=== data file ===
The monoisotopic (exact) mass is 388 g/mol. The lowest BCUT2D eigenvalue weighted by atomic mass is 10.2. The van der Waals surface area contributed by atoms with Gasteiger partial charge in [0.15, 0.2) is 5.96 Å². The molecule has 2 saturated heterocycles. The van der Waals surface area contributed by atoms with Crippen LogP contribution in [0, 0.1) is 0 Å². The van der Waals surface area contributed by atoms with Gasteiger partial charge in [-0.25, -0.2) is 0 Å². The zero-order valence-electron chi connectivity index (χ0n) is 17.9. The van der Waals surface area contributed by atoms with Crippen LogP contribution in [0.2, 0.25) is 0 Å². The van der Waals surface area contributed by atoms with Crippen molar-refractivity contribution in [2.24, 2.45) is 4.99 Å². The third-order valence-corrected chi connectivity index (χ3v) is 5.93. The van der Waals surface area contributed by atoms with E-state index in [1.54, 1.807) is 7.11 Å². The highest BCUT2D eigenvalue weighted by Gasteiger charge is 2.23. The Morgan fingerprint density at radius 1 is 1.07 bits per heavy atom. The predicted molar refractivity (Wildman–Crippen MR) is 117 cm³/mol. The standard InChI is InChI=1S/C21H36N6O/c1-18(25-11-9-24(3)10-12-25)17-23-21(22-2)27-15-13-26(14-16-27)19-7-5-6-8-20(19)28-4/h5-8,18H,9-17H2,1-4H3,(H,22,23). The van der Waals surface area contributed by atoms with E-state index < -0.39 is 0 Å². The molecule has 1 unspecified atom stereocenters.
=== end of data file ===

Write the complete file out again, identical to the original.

The monoisotopic (exact) mass is 388 g/mol. The lowest BCUT2D eigenvalue weighted by atomic mass is 10.2. The van der Waals surface area contributed by atoms with Gasteiger partial charge in [0.15, 0.2) is 5.96 Å². The molecule has 2 saturated heterocycles. The van der Waals surface area contributed by atoms with Crippen LogP contribution in [0, 0.1) is 0 Å². The van der Waals surface area contributed by atoms with Gasteiger partial charge in [-0.25, -0.2) is 0 Å². The zero-order valence-electron chi connectivity index (χ0n) is 17.9. The van der Waals surface area contributed by atoms with Crippen LogP contribution in [0.2, 0.25) is 0 Å². The van der Waals surface area contributed by atoms with Crippen molar-refractivity contribution in [2.24, 2.45) is 4.99 Å². The third-order valence-corrected chi connectivity index (χ3v) is 5.93. The van der Waals surface area contributed by atoms with E-state index in [1.54, 1.807) is 7.11 Å². The highest BCUT2D eigenvalue weighted by Gasteiger charge is 2.23. The Morgan fingerprint density at radius 1 is 1.07 bits per heavy atom. The predicted molar refractivity (Wildman–Crippen MR) is 117 cm³/mol. The standard InChI is InChI=1S/C21H36N6O/c1-18(25-11-9-24(3)10-12-25)17-23-21(22-2)27-15-13-26(14-16-27)19-7-5-6-8-20(19)28-4/h5-8,18H,9-17H2,1-4H3,(H,22,23). The van der Waals surface area contributed by atoms with E-state index < -0.39 is 0 Å². The molecule has 1 unspecified atom stereocenters.